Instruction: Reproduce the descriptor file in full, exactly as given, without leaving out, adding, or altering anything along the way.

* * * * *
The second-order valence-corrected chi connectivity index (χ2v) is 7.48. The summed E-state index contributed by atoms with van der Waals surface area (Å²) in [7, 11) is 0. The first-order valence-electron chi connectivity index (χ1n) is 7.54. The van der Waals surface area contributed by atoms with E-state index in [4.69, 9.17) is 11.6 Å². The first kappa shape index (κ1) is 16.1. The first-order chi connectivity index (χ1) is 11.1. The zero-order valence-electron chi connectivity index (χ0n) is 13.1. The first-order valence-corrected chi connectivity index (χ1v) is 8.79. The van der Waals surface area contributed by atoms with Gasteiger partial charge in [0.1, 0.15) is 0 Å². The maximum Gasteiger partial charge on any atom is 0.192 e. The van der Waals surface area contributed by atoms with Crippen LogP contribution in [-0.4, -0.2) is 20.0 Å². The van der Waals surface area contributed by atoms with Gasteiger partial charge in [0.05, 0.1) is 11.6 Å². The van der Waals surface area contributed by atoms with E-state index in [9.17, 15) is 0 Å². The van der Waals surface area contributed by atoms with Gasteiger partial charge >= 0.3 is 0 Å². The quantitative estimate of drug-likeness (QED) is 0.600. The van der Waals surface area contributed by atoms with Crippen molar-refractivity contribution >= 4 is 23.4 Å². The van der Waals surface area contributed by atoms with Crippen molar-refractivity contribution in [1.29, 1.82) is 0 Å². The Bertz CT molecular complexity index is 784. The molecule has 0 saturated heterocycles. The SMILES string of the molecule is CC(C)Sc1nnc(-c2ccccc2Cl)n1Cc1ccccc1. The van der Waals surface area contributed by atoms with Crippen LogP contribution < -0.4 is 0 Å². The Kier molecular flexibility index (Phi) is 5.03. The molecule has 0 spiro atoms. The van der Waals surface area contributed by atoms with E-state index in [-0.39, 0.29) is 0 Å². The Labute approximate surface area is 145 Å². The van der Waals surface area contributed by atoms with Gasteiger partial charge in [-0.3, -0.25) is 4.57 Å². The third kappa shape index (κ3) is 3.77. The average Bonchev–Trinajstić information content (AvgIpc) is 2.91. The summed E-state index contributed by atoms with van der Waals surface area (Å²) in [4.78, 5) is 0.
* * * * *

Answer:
The second-order valence-corrected chi connectivity index (χ2v) is 7.48. The summed E-state index contributed by atoms with van der Waals surface area (Å²) in [7, 11) is 0. The first-order valence-electron chi connectivity index (χ1n) is 7.54. The van der Waals surface area contributed by atoms with E-state index in [4.69, 9.17) is 11.6 Å². The first kappa shape index (κ1) is 16.1. The first-order chi connectivity index (χ1) is 11.1. The zero-order valence-electron chi connectivity index (χ0n) is 13.1. The first-order valence-corrected chi connectivity index (χ1v) is 8.79. The van der Waals surface area contributed by atoms with Gasteiger partial charge in [0.1, 0.15) is 0 Å². The maximum Gasteiger partial charge on any atom is 0.192 e. The van der Waals surface area contributed by atoms with Crippen LogP contribution in [-0.4, -0.2) is 20.0 Å². The van der Waals surface area contributed by atoms with Gasteiger partial charge in [0.05, 0.1) is 11.6 Å². The van der Waals surface area contributed by atoms with E-state index in [9.17, 15) is 0 Å². The van der Waals surface area contributed by atoms with Gasteiger partial charge >= 0.3 is 0 Å². The quantitative estimate of drug-likeness (QED) is 0.600. The van der Waals surface area contributed by atoms with Crippen molar-refractivity contribution >= 4 is 23.4 Å². The van der Waals surface area contributed by atoms with Crippen molar-refractivity contribution in [1.29, 1.82) is 0 Å². The Bertz CT molecular complexity index is 784. The molecule has 0 saturated heterocycles. The SMILES string of the molecule is CC(C)Sc1nnc(-c2ccccc2Cl)n1Cc1ccccc1. The van der Waals surface area contributed by atoms with Crippen LogP contribution < -0.4 is 0 Å². The Kier molecular flexibility index (Phi) is 5.03. The molecule has 0 spiro atoms. The van der Waals surface area contributed by atoms with E-state index in [-0.39, 0.29) is 0 Å². The Labute approximate surface area is 145 Å². The van der Waals surface area contributed by atoms with Gasteiger partial charge in [-0.3, -0.25) is 4.57 Å². The third kappa shape index (κ3) is 3.77. The average Bonchev–Trinajstić information content (AvgIpc) is 2.91. The summed E-state index contributed by atoms with van der Waals surface area (Å²) in [4.78, 5) is 0.